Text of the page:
Workers' Compensation

If your employer is trying to bring you back to work

If you haven’t reached maximum medical improvement your employer can force you to do ANYTHING and cut off your weekly checks.

A few years ago Chip Permar handled a case where the employer called an injured person back to work and had him sitting in an unheated, unlit trailer on a construction site doing absolutely nothing in the middle of winter. The scenario was so over-the-top that it became almost an urban legend in terms of how illegal it was. Not any more.

The court of appeals recently permitted an employer to return an injured employee to a make-work position if it was therapeutic; that is, if performing the light-duty job would help the injured worker get better then it was acceptable. The new law takes this idea and eliminates any need for a positive benefit to the injured person. The law explicitly states that prior to maximum medical improvement the injured worker may be forced to return to “noncompetitive employment.” What does that mean? It means sitting in an unheated, unlit trailer on a construction site doing absolutely nothing in the middle of winter.

You might ask yourself; well I’m going to get paid aren’t I? The answer to that is “yes.” You will get paid. But the danger – and one that we have seen occur literally hundreds of times – is that as soon as you go back to work the employer finds an excuse to fire you. They can claim you were late to work, had a poor attitude, or were incompetent, and they will fire you. Will the adjuster turn your checks back on? Don’t count on it.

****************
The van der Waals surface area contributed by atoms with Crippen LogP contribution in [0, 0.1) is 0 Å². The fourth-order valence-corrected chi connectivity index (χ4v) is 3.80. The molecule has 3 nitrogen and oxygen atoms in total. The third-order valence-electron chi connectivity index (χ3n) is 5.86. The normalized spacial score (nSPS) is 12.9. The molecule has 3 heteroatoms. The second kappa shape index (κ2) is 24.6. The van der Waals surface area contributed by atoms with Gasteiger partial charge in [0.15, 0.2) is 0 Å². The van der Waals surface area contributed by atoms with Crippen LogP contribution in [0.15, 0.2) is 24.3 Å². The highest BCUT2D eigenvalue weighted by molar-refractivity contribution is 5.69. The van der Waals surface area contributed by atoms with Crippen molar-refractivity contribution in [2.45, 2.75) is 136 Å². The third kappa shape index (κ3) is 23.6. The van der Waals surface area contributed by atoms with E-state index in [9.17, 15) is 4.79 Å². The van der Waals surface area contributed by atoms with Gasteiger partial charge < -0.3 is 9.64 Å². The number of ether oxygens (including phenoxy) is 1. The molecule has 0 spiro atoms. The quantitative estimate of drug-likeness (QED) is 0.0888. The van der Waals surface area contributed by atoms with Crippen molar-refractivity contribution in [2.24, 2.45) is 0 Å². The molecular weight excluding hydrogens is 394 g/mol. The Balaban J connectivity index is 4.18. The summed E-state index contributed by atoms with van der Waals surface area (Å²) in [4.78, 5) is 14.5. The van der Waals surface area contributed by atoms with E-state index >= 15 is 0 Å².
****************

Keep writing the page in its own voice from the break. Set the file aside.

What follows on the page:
If your employer is trying to bring you back to work before you have reached maximum medical improvement it is almost imperative that you have an attorney representing you. That offers basically the only layer of protection between you and almost certain disaster. In our experience employers are much less likely to play games when you already have an attorney. They normally rely on your ignorance of the law to help them implement their plans. Thus having a lawyer on your case will make them pause. It isn’t a guarantee but it certainly increases your odds of survival.